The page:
Breaking through the cobwebs of dementia


“Some memories are unforgettable, remaining ever vivid and heartwarming!”
– Joseph B. Wirthlin

I love my role as a hospice volunteer mostly because I enjoy meeting the patients and hearing their life stories. I heard a tale from the Vietnam vet who won the Congressional Medal of Honor, which he humbly said was for “just driving a jeep.” (He later admitted that he saved a general by “just driving a jeep” through enemy lines.) Another was an elderly woman who had been a famous Greek dancer. She had performed all over the world and still had beautiful costumes and photos to prove it. Even as she lay dying, her eyes lit up as she described her long-ago adventures. I’ve been a hospice volunteer for twenty years and have heard many such stories. To me, sitting vigil with these dying strangers is an honor, and I am always fascinated and engaged in their final journey. Everyone has a story to tell if we take the time to listen.

With dementia patients, however, there are no shared stories because their memories are trapped in the cobwebs that have grown inside their brains.

In survey after survey, dementia is named as the most feared disease among respondents. Anyone who has watched a loved one suffer or who has been diagnosed and is on the downward spiral from which there is no cure can attest to that fear and dread. Typically, I ask that I not be assigned a dementia patient because interacting with them is often frustrating and, frankly, can be depressing. Quite the opposite for my other patients, most of whom do not have this limitation, and we can easily walk down Memory Lane and explore their stories. However, one day, I experienced a breakthrough with a dementia patient that will forever stay with me.

I was assigned to a Catholic Alzheimer’s patient who was living nearby, and her family just wanted someone to read her the Bible and maybe “pray the rosary.” I thought I could do that, but confession here, no pun intended: I am a lapsed Catholic, and although I am a Christian and study the Bible regularly, praying the rosary was not something I had done for over a half-century. Even then, it was hit or miss. My old friend, “Father Google,” helped me with the process, and I printed the prayers (50+ Hail Marys, some Our Fathers, and a few other meditations) and their order, listed on a page I could follow.

I have a beautiful set of crystal rosary beads that my favorite uncle, Joe, gave me many years ago that belonged to his deceased wife. In a touch of irony, this uncle died of Alzheimer’s in the mid-1980s, my first experience with this dreaded disease. Uncle Joe went from being the sweetest, kindest, and most gentle man to being frustrated and aggressive, lashing out at those closest to him. His decline was heartbreaking for all who knew and loved him.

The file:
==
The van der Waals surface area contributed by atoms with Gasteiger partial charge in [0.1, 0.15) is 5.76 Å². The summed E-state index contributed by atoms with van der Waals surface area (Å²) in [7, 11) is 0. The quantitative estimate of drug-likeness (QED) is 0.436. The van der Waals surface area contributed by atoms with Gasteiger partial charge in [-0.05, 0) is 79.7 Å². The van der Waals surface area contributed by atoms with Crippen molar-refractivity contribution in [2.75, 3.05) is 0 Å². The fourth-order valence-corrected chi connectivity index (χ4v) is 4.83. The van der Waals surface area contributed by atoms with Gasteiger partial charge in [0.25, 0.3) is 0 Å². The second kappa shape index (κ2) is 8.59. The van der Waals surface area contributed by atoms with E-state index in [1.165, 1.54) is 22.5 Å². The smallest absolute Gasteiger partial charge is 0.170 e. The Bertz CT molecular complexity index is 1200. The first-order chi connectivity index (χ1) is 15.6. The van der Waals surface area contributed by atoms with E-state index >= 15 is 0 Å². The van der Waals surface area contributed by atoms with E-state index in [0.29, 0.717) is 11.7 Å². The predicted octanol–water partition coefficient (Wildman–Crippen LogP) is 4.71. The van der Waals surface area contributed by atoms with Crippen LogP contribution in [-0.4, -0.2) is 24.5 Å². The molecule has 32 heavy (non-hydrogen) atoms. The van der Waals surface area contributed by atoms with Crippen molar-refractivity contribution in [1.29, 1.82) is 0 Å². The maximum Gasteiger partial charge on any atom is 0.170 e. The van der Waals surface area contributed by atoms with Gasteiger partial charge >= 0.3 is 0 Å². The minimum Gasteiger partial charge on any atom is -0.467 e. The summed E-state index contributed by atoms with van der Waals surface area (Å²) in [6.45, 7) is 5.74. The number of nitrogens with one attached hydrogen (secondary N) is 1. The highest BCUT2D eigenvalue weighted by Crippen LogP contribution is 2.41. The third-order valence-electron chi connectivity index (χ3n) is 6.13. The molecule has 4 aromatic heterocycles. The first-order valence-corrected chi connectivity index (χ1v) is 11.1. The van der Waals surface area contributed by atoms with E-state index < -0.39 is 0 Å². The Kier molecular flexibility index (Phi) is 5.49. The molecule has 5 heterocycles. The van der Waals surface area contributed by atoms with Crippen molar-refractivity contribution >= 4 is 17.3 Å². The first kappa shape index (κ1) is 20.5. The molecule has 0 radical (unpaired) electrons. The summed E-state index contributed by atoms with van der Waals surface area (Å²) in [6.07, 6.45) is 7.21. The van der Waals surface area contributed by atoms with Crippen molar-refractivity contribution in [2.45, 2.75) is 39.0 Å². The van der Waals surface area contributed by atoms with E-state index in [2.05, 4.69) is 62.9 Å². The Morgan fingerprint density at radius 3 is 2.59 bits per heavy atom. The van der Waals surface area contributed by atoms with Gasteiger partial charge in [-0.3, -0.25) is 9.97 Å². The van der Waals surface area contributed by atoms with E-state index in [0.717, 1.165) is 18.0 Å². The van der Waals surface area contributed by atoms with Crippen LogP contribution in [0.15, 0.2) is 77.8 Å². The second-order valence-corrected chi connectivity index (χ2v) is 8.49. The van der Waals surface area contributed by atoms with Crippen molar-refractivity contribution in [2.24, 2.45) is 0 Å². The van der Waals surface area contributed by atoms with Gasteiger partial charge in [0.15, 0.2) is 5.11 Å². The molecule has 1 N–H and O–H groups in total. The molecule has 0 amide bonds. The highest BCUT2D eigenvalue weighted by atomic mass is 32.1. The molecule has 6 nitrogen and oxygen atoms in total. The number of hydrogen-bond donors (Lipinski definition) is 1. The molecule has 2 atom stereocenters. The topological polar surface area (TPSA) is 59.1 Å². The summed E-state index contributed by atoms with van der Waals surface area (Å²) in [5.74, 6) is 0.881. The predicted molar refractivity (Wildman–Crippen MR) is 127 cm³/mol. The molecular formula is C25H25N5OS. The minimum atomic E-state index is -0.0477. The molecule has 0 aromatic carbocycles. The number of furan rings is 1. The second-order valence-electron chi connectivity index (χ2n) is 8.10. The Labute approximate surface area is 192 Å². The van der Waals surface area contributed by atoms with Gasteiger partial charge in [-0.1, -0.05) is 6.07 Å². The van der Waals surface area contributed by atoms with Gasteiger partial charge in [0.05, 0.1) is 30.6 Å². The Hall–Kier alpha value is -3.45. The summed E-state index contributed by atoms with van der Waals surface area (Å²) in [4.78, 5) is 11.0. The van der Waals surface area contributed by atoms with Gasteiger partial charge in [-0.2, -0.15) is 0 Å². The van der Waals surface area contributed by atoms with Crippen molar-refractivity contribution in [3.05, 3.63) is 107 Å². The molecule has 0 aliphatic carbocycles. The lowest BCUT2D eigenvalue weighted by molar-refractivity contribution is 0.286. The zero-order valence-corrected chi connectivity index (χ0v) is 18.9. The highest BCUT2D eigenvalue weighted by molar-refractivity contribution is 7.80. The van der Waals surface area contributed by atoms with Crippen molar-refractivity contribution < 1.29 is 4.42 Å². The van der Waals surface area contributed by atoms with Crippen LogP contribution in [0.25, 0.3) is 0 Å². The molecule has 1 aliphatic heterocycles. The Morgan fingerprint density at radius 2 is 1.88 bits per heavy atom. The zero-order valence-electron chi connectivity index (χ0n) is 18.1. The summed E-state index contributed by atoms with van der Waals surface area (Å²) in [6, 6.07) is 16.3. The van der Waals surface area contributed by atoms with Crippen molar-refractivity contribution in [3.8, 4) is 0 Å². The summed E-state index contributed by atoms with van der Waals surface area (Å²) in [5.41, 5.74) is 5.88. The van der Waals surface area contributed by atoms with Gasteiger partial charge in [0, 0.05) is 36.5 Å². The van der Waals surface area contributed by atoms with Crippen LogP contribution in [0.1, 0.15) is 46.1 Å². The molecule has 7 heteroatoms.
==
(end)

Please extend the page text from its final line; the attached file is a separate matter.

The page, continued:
When I arrived, my patient was non-verbal and skeleton-thin and looked peacefully asleep, almost comatose. I pulled up a chair beside her bed, took out my beads and Google cheat sheet, and whispered why I was there. No response. I held the beads over her bed and began the prayers. No response. As I moved along each set or decade of prayers (as they are called), her eyes fluttered open. I continued with the prayers, and suddenly, her mouth started moving; there was no sound, just a recognition of the prayers and her silently mouthing along. She was a devout Catholic who probably said these prayers since first grade; they were embedded in her memory. At one point, about halfway through, she reached for the end of the beads and firmly held on. When I finished, she seemed to be asleep again. As I stood up to say goodbye, she grabbed my arm and kissed my hand. What a wonderful gift, both the kiss and her joining me in praying the rosary. The lesson for me was that even people with Alzheimer’s have a story to tell.

Cellular memory theory

Something to consider, though, is that many scientists agree that memory can live in the heart as well as the brain. “Cellular memory theory states the brain is not the only organ that stores memories or personality traits; that memory can form and be stored in organs such as the heart. Claire Sylvia received a heart and lung transplant in the 1970s from an eighteen-year-old male donor. None of this information was known to Sylvia, who, upon waking up, claimed she had a new and intense craving for beer, chicken nuggets, and green peppers, all foods she didn’t enjoy prior to the surgery. A change in food preferences is probably the most noted in heart transplant patients.”

It sounds like the stuff of science fiction, but wherever memories reside, some can be recalled by an old song, a favorite smell, or an ancient prayer. For my patient, the way through her maze was praying the rosary; for another, it was playing Broadway show tunes from her youth and both of us singing along; for another, it was me reading cards with memory questions that cast my patient back to when she was married to a country singer who performed at the Grand Ole Opry and smiling at the recollection. Many memories are created through heart-based events, so it’s possible that dementia patients may have a repository of memories that reside inside their hearts. We will never know. It is for us to provide the trigger to bring the memories out and provide them with a bit of pleasure at the recall.

Althea Halchuck is a patient advocate.


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